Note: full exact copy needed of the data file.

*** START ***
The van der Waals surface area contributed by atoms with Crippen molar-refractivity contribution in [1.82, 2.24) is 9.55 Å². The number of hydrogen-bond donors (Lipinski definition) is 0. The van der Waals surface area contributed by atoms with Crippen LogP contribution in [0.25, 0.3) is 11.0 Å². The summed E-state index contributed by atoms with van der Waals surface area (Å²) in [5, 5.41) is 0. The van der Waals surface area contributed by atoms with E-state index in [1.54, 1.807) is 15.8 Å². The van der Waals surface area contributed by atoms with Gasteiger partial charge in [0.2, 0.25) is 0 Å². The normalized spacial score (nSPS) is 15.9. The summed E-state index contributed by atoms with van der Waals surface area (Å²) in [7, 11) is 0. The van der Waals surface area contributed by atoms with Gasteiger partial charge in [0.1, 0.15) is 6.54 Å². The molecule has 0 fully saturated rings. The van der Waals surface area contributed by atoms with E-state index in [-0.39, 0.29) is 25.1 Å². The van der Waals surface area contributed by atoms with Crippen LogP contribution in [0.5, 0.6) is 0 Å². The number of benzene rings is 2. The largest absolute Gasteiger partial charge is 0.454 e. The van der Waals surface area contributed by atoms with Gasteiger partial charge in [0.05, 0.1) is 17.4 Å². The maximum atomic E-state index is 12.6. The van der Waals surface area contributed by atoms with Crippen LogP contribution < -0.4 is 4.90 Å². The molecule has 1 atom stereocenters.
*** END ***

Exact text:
The van der Waals surface area contributed by atoms with Crippen molar-refractivity contribution in [1.82, 2.24) is 9.55 Å². The number of hydrogen-bond donors (Lipinski definition) is 0. The van der Waals surface area contributed by atoms with Crippen LogP contribution in [0.25, 0.3) is 11.0 Å². The summed E-state index contributed by atoms with van der Waals surface area (Å²) in [5, 5.41) is 0. The van der Waals surface area contributed by atoms with E-state index in [1.54, 1.807) is 15.8 Å². The van der Waals surface area contributed by atoms with Gasteiger partial charge in [0.2, 0.25) is 0 Å². The normalized spacial score (nSPS) is 15.9. The summed E-state index contributed by atoms with van der Waals surface area (Å²) in [7, 11) is 0. The van der Waals surface area contributed by atoms with Gasteiger partial charge in [0.1, 0.15) is 6.54 Å². The molecule has 0 fully saturated rings. The van der Waals surface area contributed by atoms with E-state index in [-0.39, 0.29) is 25.1 Å². The van der Waals surface area contributed by atoms with Crippen LogP contribution in [0.5, 0.6) is 0 Å². The number of benzene rings is 2. The largest absolute Gasteiger partial charge is 0.454 e. The van der Waals surface area contributed by atoms with Gasteiger partial charge in [0.05, 0.1) is 17.4 Å². The maximum atomic E-state index is 12.6. The van der Waals surface area contributed by atoms with Crippen LogP contribution < -0.4 is 4.90 Å². The molecule has 1 atom stereocenters.